Secondly, children with disability often need specific rehabilitation services related to their impairment or disability. Rehabilitation interventions—which can tackle impairments, functioning limitations, and restrictions such as mobility, vision, and cognition—can have a profound impact on functioning and wellbeing. Rehabilitation is often required for considerable periods of time. The limited evidence available shows major gaps and unmet needs for such services, particularly in low income countries.1112

Lastly, access to appropriate care is a fundamental human right. Children with disability repeatedly face barriers to care, including physical ones,13 causing much suffering, hardship, and isolation. But the greatest obstacles they encounter are negative or ill informed attitudes.14 Without a shift in attitudes, it is likely that they will continue to be denied access to care by health providers.

Growing numbers of children with disability

The low priority accorded to disability is reflected in the lack of data. One recent global analysis estimated that 291 million children and adolescents experience disability due to epilepsy, intellectual disabilities, or sensory impairments.15 But the real impact of childhood disability is not known yet.

Epidemiological evidence so far has been fragmented, limited to prevalence data for specific health conditions. The only source of global evidence, the World Report on Disability, found that about 5% of children experience disability, but the report relied on data from 2004.4 A comprehensive perspective is vital: it should consider a broad list of chronic health conditions with high levels of associated disability that profoundly affect children’s functioning and wellbeing. This will enable appropriate provision of health services.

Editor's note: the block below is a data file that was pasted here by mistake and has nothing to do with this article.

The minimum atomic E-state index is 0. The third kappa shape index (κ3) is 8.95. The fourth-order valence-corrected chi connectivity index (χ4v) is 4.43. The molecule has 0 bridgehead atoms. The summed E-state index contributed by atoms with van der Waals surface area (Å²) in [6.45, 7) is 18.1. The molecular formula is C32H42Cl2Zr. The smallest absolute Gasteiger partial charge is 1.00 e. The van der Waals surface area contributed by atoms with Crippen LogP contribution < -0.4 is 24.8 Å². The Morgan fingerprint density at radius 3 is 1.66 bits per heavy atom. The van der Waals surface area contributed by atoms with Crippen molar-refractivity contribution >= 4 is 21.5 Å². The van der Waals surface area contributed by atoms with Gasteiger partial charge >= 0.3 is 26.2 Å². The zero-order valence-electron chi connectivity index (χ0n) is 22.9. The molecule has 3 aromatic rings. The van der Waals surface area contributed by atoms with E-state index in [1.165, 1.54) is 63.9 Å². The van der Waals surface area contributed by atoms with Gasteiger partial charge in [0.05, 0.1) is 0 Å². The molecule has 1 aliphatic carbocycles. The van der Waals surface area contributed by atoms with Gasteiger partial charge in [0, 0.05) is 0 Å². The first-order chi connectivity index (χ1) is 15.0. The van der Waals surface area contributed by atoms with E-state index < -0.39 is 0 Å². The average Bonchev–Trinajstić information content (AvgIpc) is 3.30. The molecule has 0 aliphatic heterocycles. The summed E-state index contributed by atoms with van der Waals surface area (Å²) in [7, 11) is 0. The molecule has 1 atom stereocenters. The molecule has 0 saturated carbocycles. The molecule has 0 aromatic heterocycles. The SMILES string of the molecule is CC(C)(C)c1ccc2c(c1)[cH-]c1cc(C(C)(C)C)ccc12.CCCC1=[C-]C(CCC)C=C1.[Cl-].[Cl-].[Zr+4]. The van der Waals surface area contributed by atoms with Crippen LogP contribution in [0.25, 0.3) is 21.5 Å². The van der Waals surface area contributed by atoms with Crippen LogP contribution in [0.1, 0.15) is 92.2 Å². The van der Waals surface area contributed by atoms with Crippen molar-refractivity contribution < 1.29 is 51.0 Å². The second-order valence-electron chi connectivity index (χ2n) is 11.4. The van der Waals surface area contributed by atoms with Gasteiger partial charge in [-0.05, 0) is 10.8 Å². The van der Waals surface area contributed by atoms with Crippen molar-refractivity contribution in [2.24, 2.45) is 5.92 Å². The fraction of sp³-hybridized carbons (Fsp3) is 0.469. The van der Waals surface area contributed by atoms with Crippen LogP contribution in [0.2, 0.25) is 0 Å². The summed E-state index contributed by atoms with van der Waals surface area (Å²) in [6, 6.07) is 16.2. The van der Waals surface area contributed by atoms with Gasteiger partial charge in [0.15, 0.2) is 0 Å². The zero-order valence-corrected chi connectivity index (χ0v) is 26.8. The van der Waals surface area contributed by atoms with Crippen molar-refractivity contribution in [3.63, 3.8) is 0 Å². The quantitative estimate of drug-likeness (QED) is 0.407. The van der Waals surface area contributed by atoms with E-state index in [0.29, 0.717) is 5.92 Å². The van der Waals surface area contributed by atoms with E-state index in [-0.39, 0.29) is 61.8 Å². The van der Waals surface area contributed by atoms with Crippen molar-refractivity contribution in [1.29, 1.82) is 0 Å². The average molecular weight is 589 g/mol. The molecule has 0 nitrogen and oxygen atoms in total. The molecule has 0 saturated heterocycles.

We explored trends in prevalence and associated disability of a number of common non-communicable diseases and injuries using the Global Burden of Disease as a data source, comparing data from 1990 to 2019.16 Since the list of conditions can be broad, we adopted an approach that limited the number of conditions but was still representative without being exhaustive. We selected the 20 impairments and health conditions with the highest number of years lived with disability, which reflected the level of disability according to Global Burden of Disease data. Infectious diseases, such as malaria, and conditions driven by prevalence rather than disability, such as micronutrient deficiencies, were excluded. In addition, we convened a group of experts in disability to discuss the list and add any conditions or impairments associated with high levels of disability and needing health services. The final list comprised 14 health conditions or impairments, including two large groups of injuries and congenital anomalies.